Malaria incidence in 2013 in the United States reached its third-highest point since 1973, according to a report from the Centers for Disease Control and Prevention.
The CDC received 1,727 reports of malaria in 2013, up 2% from the 1,687 cases reported in 2012. Since 1973, the only years with a higher incidence of malaria cases were 1980 and 2011 with 1,864 cases and 1,925 cases respectively. Plasmodium falciparum was the most common cause of malaria, accounting for 61% of the total cases. About 270 cases were classified as severe, and 10 people with malaria died, the highest death count since 2001.
Of the 1,720 cases imported into the United States, 1,250 cases originated in Africa, 164 cases came from Asia, 41 cases came from Central America and the Caribbean, 53 cases came from South America, 8 came from Oceania, 1 came from Europe, and 203 cases had unknown origins. Nigeria was the most common malaria source, accounting for 265 cases, with three other countries importing more than 100 cases. Outside of Africa, only India imported more than 100 cases.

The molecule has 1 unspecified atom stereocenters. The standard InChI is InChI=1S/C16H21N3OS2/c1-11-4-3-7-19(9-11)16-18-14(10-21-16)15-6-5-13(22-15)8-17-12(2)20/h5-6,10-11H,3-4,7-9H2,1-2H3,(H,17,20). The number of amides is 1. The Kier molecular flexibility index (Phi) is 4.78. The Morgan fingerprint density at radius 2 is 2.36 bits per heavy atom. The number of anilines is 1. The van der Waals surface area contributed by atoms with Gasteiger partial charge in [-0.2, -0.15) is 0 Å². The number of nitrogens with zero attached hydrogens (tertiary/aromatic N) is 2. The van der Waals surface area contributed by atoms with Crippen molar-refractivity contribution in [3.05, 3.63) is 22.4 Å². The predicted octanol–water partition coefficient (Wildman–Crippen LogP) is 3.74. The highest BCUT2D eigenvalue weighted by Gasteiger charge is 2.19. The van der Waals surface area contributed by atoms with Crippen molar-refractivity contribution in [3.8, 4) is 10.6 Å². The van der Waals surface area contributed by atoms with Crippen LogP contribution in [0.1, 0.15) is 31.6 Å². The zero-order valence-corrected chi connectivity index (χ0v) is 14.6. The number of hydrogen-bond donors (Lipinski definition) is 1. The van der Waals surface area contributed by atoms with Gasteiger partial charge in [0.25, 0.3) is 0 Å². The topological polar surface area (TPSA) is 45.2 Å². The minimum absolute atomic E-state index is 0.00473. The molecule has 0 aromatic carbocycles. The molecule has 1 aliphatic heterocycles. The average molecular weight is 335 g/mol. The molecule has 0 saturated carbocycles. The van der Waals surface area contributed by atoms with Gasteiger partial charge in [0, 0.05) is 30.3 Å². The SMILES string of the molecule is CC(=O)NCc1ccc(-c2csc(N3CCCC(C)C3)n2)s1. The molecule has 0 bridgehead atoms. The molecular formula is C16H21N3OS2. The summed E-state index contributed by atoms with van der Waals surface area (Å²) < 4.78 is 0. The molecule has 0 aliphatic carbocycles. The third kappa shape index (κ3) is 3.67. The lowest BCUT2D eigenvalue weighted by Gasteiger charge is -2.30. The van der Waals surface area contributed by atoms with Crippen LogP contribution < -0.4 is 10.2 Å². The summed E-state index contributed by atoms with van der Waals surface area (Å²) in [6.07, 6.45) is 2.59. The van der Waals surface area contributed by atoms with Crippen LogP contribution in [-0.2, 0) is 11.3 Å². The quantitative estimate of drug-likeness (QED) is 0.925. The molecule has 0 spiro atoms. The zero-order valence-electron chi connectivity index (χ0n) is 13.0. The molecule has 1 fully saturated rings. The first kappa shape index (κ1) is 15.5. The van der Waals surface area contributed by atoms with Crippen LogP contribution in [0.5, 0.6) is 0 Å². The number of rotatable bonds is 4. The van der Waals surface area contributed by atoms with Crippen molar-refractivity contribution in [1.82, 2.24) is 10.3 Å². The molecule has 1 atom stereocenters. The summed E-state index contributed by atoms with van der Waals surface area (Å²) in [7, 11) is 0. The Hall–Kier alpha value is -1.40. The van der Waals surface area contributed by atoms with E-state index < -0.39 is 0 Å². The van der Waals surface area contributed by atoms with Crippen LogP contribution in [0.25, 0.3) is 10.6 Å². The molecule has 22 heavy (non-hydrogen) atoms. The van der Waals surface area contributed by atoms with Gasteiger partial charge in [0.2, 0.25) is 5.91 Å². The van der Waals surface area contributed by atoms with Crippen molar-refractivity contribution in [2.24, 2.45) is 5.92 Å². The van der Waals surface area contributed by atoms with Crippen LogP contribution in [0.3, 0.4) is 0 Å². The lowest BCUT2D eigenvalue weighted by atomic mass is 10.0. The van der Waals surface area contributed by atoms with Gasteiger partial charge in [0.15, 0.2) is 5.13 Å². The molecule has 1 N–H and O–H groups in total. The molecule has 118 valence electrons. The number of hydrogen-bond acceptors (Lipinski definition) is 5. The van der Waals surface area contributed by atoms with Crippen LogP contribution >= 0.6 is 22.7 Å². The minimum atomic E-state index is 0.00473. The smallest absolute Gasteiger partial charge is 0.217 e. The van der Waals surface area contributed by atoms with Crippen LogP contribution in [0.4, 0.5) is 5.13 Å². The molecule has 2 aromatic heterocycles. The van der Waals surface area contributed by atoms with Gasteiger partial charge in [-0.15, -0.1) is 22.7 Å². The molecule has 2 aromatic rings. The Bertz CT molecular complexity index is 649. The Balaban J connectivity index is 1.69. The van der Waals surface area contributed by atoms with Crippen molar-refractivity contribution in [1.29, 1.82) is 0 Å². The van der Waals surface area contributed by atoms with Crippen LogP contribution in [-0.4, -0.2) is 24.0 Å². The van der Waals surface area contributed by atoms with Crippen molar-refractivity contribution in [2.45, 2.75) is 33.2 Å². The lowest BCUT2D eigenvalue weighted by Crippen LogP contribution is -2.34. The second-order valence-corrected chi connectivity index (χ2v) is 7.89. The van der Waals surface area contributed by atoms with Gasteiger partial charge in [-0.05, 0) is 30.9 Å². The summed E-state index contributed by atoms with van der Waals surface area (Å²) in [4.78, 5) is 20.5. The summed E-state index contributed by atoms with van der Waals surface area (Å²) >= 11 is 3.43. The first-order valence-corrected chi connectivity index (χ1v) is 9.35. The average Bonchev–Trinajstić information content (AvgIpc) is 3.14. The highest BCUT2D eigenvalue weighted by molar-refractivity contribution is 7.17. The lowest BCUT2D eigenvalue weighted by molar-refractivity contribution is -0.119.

“As international travel increases, prevention messages and health communication strategies become even more important for protecting the traveling community from communicable diseases. Prevention messages directed toward Africa-bound travelers, particularly those whose destination is West Africa, should be emphasized in early spring, accompanied with a reminder in late fall through early winter. Malaria prevention messages directed toward Asia-bound travelers, specifically those bound for India, should be intensified in late spring,” the CDC investigators recommended.
Find the full report in the MMWR (doi: 10.15585/mmwr.ss6502a1).